In the middle of May, more than 60 people per day, including U.S. Forest Service and National Park Service staff, were involved in the weeklong search for a 23-year-old Arizona woman who went missing in the Great Bear Wilderness near Essex. That full-scale search involved scouring the dense forest for long hours each day before the woman, Madeline Connelly, was found alive and hoisted into Two Bear Air to be ferried to West Glacier for a medical examination.
During the Connelly search, three other requests for missing persons came into local dispatch, requiring resources to break away from the wilderness search. One of the calls resulted in a 28-day search that led to the discovery of a body in the Flathead River, which was later identified as Anthony Andrew Walthers, who was the victim of an alleged homicide.
The Flathead County Sheriff’s Office, which has ultimate authority over search-and-rescue missions in the county, receives upwards of 120 calls in an average year, a trend that has continued to increase in recent years. To date in 2017, the Flathead County and North Valley search-and-rescue associations have logged more than 3,000 hours through searches and training, according to the sheriff’s office.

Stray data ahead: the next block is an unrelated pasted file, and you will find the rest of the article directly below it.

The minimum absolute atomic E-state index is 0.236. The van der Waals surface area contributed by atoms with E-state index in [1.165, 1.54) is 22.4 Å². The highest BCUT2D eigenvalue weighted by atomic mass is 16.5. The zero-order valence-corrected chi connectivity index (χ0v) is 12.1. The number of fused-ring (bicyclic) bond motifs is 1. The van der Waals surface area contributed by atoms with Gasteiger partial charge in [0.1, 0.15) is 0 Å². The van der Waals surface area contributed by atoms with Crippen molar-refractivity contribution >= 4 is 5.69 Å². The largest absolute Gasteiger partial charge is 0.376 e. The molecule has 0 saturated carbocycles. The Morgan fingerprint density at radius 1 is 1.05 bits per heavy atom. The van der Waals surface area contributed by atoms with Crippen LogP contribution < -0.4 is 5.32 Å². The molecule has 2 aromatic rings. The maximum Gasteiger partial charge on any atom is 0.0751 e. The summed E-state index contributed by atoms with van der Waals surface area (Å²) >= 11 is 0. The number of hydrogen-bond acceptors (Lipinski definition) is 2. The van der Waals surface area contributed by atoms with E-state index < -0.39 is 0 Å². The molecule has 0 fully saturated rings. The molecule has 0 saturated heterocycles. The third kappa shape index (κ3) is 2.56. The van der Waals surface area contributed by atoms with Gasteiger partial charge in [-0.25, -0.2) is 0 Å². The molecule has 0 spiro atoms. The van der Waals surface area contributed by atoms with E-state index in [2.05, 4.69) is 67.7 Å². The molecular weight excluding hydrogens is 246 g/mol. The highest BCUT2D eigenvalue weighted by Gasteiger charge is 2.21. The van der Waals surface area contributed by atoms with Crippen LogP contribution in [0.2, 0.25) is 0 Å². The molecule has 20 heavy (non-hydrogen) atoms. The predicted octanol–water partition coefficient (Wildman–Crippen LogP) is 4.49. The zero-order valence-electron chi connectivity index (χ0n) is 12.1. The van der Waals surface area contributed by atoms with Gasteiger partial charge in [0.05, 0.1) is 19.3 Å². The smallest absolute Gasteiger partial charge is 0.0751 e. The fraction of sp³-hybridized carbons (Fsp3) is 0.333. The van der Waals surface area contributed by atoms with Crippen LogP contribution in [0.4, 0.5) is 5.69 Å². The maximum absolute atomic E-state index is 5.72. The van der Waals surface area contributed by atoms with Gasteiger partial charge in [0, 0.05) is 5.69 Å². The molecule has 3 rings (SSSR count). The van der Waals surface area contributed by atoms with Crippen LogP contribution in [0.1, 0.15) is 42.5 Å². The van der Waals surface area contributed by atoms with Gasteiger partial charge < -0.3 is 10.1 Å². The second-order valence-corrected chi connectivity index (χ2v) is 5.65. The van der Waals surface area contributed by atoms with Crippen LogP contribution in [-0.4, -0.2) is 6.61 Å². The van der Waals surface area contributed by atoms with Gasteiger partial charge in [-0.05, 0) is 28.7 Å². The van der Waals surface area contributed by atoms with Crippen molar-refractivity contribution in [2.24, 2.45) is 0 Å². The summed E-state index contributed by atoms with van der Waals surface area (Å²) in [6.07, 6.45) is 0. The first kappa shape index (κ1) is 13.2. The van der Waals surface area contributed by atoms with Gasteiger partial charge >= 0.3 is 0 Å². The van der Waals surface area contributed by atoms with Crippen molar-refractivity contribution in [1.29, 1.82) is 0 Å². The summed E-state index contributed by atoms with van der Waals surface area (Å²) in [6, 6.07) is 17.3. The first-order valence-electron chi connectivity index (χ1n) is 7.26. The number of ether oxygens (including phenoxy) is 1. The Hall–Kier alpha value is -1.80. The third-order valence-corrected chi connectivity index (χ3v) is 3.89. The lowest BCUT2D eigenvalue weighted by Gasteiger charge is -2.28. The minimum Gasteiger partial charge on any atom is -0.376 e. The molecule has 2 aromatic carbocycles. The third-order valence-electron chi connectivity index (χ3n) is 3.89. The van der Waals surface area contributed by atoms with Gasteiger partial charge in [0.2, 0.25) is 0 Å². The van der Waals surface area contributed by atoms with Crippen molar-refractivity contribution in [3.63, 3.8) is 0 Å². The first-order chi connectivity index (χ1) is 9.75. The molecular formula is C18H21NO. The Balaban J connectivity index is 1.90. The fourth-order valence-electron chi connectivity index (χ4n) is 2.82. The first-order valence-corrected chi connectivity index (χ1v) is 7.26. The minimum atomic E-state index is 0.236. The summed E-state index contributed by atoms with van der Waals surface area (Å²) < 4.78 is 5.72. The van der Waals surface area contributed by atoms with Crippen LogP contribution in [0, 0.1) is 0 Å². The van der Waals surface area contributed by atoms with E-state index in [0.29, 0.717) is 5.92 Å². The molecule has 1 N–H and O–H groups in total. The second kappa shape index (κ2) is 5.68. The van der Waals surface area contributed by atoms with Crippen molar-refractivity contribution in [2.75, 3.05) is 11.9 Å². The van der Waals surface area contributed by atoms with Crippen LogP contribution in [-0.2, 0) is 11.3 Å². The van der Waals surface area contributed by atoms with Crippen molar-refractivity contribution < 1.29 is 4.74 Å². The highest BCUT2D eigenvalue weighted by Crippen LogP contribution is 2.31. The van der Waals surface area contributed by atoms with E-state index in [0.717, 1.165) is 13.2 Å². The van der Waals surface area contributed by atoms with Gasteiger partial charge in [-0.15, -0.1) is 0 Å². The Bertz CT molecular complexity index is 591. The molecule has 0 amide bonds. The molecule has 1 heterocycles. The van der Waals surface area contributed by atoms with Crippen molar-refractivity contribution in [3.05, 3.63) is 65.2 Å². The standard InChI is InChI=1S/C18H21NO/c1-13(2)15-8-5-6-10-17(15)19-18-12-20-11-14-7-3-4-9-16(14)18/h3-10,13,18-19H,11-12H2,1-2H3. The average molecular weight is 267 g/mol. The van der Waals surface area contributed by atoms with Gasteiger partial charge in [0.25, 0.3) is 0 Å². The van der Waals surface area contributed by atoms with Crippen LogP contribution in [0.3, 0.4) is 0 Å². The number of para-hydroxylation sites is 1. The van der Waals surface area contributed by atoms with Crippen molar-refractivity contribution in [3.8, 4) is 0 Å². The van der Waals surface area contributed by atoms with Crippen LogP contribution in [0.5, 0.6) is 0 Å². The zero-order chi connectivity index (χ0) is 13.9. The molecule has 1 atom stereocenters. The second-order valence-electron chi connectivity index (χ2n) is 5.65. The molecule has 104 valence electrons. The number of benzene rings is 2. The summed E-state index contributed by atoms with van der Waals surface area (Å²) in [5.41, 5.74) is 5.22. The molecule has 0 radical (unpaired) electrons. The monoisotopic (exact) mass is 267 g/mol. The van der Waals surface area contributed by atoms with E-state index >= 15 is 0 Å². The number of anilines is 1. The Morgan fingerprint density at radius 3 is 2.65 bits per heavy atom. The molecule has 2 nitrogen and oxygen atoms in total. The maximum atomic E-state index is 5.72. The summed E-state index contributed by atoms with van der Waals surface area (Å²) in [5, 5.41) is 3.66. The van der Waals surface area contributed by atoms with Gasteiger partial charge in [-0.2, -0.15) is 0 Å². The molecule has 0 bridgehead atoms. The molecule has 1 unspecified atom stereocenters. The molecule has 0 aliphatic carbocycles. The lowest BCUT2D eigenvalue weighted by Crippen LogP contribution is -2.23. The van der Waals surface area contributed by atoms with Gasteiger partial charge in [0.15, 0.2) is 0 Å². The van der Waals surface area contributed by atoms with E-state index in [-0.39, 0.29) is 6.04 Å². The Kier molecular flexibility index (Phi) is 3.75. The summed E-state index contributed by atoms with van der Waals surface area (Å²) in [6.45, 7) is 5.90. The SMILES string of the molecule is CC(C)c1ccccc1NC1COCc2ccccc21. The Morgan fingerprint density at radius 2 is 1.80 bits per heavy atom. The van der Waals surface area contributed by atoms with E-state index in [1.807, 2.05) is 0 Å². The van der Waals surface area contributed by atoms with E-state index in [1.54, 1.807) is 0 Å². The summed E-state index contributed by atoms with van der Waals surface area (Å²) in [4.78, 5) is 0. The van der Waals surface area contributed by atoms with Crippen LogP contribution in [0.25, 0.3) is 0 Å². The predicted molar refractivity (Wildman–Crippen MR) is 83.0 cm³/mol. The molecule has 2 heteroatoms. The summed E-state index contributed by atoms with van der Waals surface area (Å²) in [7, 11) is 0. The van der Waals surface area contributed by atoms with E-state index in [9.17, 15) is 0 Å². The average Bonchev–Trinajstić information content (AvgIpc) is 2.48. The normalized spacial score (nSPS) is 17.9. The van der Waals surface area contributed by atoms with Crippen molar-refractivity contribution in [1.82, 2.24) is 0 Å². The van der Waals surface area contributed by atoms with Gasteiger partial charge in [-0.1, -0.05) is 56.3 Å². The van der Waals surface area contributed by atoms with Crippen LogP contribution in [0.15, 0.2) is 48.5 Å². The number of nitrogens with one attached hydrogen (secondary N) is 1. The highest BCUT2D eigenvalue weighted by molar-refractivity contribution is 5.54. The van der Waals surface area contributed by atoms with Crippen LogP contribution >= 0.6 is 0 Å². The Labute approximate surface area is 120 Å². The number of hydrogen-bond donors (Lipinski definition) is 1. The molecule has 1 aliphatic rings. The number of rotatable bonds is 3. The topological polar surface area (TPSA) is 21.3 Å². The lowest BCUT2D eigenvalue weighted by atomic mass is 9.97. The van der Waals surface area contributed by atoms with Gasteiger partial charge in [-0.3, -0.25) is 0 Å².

Indeed, summertime sees a frenetic pace of activity for the men and women who are on call at all hours of the day, without exceptions, prepared to drop everything and venture into the vast, rugged outdoors that define this corner of Montana.
“It’s all about the victim,” said Chris Roberts, search and rescue coordinator for the Flathead County Sheriff’s Office. “That’s the only thing that matters.”
Ask Pat Walsh about search and rescue, and he’ll tell you about family.
His father, Dick Walsh, was raised in Columbia Falls and joined the National Guard in 1940 to become part of the first wave of soldiers fighting in the South Pacific in World War II. He returned to the Flathead Valley in 1946 and ran for sheriff. He was elected and took office a year later.